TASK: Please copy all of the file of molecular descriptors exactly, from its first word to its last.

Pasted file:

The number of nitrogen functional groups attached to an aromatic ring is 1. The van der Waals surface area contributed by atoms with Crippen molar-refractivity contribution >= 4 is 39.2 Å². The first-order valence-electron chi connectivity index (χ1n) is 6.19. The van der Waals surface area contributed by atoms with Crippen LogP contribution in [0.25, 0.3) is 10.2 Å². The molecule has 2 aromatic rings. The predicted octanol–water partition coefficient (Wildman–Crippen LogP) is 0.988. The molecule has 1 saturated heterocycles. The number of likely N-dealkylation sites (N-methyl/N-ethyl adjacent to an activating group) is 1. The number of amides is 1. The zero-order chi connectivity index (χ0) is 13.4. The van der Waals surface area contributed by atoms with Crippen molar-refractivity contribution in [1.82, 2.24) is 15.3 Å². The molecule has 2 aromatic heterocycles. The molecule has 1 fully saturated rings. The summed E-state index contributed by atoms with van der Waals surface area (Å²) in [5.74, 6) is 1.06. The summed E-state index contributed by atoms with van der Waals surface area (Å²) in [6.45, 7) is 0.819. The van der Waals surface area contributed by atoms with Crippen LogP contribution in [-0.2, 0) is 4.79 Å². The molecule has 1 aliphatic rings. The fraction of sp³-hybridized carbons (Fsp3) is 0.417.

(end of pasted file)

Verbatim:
The number of nitrogen functional groups attached to an aromatic ring is 1. The van der Waals surface area contributed by atoms with Crippen molar-refractivity contribution >= 4 is 39.2 Å². The first-order valence-electron chi connectivity index (χ1n) is 6.19. The van der Waals surface area contributed by atoms with Crippen LogP contribution in [0.25, 0.3) is 10.2 Å². The molecule has 2 aromatic rings. The predicted octanol–water partition coefficient (Wildman–Crippen LogP) is 0.988. The molecule has 1 saturated heterocycles. The number of likely N-dealkylation sites (N-methyl/N-ethyl adjacent to an activating group) is 1. The number of amides is 1. The zero-order chi connectivity index (χ0) is 13.4. The van der Waals surface area contributed by atoms with Crippen molar-refractivity contribution in [1.82, 2.24) is 15.3 Å². The molecule has 2 aromatic heterocycles. The molecule has 1 fully saturated rings. The summed E-state index contributed by atoms with van der Waals surface area (Å²) in [5.74, 6) is 1.06. The summed E-state index contributed by atoms with van der Waals surface area (Å²) in [6.45, 7) is 0.819. The van der Waals surface area contributed by atoms with Crippen LogP contribution in [-0.2, 0) is 4.79 Å². The molecule has 1 aliphatic rings. The fraction of sp³-hybridized carbons (Fsp3) is 0.417.